Women drivers will reduce crashes, says interior minister

Interior Minister Prince Abdulaziz bin Saud.
Updated 28 September 2017
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Women drivers will reduce crashes, says interior minister

JEDDAH: Saudi Arabia’s lifting of a ban on women drivers will reduce the number of car crashes, said the Kingdom’s interior minister.
Prince Abdulaziz bin Saud bin Naif, the interior minister who took over in June, said security forces were ready to apply traffic laws to men and women.
“Women driving cars will transform traffic safety to educational practice which will reduce human and economic losses caused by accidents,” he was quoted as saying on the ministry’s official Twitter feed.
Meanwhile, a government spokesman said Saudi women will be allowed to drive from the age of 18.
Asked on Al Arabiya TV about the minimum age for Saudi women, Interior Ministry spokesman Maj. Gen. Mansour Al-Turki said: “Eighteen years is the age at which a person can obtain a driver’s license and drive a car in the Kingdom.”
In a royal decree issued on Tuesday, King Salman ordered an end by next year of the ban on women drivers.
The decree stipulated that the move must “apply and adhere to the necessary Shariah standards.”
The king ordered a ministerial committee to report within 30 days on how to implement the new policy by June 24, 2018.
UN human rights experts praised the ban’s removal as a major step toward women’s autonomy and independence.
While Saudi women have welcomed the lifting of the driving ban, some men have expressed concern it would increase the number of cars on already crowded roads.
A typical middle- to upper-class Saudi family has two vehicles, one driven by the man of the house and a second car in which a full-time chauffeur transports his family.


FII delegates pay tribute to Khashoggi, say ‘terrible act not part of our DNA’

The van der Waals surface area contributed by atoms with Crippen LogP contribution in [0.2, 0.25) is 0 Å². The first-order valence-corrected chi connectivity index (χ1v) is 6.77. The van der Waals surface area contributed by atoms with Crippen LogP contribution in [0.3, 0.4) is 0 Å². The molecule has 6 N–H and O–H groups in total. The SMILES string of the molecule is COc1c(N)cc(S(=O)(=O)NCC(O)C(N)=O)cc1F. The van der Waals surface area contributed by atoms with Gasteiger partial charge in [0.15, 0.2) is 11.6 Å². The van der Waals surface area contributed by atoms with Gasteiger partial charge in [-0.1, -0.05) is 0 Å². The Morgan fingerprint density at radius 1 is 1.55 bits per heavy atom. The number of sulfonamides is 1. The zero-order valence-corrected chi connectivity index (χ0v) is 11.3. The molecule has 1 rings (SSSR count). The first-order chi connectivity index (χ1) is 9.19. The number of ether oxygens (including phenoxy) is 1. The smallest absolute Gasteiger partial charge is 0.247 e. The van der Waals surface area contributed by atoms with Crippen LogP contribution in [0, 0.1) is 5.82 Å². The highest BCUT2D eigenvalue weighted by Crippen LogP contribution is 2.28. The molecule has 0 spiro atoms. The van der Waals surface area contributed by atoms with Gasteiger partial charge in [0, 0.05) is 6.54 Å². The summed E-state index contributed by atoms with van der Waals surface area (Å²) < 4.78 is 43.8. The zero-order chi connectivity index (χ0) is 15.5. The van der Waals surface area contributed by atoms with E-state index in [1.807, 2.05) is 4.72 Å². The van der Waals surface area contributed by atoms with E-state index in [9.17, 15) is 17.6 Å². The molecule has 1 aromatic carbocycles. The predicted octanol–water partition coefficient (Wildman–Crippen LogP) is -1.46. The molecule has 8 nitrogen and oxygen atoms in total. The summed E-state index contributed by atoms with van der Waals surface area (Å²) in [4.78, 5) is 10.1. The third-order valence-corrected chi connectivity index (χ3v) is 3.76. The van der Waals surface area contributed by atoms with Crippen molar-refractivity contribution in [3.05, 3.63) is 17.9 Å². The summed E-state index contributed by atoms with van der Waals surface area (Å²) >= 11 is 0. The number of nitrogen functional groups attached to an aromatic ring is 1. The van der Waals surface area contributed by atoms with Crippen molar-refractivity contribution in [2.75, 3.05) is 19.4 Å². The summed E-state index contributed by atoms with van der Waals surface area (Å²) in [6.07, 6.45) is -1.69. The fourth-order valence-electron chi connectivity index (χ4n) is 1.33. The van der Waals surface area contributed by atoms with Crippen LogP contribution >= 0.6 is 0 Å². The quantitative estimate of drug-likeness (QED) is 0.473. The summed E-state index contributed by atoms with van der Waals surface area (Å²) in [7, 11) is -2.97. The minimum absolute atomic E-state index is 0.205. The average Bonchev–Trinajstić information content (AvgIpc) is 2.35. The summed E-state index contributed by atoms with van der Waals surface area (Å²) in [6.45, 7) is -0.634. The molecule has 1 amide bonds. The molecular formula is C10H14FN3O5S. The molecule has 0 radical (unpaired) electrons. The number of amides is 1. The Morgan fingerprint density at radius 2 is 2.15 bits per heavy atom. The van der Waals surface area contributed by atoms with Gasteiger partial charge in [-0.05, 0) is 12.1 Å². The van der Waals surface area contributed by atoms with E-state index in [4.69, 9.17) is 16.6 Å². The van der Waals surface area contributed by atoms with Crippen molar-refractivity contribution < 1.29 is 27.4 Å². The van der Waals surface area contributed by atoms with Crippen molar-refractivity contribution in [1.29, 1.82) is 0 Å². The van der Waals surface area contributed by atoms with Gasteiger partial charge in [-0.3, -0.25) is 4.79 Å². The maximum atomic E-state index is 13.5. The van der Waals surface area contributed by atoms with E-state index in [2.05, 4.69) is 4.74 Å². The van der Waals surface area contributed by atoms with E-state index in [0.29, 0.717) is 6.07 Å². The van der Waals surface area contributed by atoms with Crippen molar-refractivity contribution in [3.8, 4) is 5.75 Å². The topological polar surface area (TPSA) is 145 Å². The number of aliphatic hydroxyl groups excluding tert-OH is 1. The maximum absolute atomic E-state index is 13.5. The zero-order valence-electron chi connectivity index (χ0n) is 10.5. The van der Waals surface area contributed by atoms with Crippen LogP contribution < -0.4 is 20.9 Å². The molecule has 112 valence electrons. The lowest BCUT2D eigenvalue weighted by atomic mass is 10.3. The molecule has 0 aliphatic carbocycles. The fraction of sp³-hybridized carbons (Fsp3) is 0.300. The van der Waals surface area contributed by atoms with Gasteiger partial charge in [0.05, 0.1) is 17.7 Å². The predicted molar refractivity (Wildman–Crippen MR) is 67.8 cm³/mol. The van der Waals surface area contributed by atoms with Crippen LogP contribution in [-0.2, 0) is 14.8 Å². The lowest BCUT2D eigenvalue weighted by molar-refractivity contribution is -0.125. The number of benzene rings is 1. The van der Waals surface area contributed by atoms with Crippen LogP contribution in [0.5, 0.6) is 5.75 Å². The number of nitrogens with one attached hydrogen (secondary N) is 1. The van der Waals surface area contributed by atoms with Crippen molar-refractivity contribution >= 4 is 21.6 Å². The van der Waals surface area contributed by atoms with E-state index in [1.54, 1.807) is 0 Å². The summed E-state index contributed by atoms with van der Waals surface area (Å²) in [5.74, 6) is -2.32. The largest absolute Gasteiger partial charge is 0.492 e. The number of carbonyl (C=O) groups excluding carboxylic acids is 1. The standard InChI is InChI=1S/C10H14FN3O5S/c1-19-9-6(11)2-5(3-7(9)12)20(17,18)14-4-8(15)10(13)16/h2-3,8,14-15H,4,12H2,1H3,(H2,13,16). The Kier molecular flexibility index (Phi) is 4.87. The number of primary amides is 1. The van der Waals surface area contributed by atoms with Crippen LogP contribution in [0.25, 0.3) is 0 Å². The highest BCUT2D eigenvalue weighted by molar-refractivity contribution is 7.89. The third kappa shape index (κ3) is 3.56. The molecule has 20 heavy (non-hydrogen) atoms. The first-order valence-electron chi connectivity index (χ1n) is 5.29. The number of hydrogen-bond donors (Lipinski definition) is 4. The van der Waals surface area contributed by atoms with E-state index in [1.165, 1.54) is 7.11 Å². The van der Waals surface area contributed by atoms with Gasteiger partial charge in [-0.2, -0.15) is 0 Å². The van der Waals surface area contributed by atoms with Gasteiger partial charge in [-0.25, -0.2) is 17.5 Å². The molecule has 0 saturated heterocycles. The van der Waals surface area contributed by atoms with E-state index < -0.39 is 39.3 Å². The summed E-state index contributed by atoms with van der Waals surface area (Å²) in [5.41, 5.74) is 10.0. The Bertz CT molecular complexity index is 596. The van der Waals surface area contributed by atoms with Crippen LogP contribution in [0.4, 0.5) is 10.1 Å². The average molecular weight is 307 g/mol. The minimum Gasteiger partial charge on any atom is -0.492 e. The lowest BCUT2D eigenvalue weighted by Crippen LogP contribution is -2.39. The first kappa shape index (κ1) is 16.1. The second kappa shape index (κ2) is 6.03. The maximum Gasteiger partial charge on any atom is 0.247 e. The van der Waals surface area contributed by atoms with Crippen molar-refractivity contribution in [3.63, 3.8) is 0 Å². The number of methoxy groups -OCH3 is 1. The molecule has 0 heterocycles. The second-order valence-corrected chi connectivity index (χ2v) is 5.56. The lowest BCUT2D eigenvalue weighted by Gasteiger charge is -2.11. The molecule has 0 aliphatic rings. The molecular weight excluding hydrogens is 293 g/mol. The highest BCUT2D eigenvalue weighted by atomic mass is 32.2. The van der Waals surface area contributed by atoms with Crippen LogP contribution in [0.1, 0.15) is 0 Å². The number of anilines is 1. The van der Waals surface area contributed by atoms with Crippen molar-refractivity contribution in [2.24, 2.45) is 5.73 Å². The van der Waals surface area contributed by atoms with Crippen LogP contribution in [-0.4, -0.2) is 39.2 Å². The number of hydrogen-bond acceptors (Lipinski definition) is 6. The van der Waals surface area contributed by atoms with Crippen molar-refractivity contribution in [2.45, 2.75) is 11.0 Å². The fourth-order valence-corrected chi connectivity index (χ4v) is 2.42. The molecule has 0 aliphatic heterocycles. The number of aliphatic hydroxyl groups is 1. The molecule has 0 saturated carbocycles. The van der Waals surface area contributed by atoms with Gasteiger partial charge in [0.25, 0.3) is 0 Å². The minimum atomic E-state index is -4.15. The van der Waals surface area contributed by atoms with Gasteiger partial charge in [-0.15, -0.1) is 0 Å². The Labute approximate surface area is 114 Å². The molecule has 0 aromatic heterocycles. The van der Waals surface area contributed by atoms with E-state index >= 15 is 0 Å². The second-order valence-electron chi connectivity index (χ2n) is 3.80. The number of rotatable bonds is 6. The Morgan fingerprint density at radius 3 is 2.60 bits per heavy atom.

Updated 23 October 2018
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FII delegates pay tribute to Khashoggi, say ‘terrible act not part of our DNA’

RIYADH: Speakers at the Future Investment Initiative (FII) in Riyadh did not shy away from addressing what could otherwise have been the elephant in the room: The death of Jamal Khashoggi.
Numerous speakers had pulled out of the event over the death of the Saudi journalist in the Kingdom’s consulate in Istanbul on Oct. 2. Khashoggi’s death was the result of a “rogue operation” by people acting beyond the scope of Saudi authorities, Foreign Minister Adel Al-Jubeir said on Sunday.
Many speakers due to attend the FII — mostly those from Western organizations — had pulled out due to allegations the Saudi government was complicit in Khashoggi’s death.
But speakers at the FII on Tuesday tackled the issue head-on, calling the death “abhorrent” and promising justice. 
“These are difficult days for us in the Kingdom of Saudi Arabia. We are going through a crisis, of sorts, resulting from the very regrettable and abhorrent incident that took place in Turkey,” Saudi Energy Minister Khalid Al-Falih told the audience.
“Nobody in the Kingdom can justify it or explain it. From the leadership on down, we are very upset about what has happened,” he added. 
“The king has made it clear that there will be an investigation, justice and retribution to those responsible.”
The prominent Saudi business executive Lubna Olayan also remarked on the case, saying that the “terrible acts reported in recent weeks are alien to our culture and DNA.” 
Al-Falih said that, despite the ongoing “crisis” due to the case, the ambitious reforms that Saudi Arabia is undertaking would continue. 
“The Kingdom is in the midst of a historic transformation of unprecedented proportions, and the train has moved, and it has moved deliberately toward a transformation journey that will not be stopped,” he said. 
“Those partners who are here with us today, to continue their journey with us are certainly going to look back and find out how the lessons have been learned from the incident, but at the same time how committed the Kingdom is to its partners who stay the course.”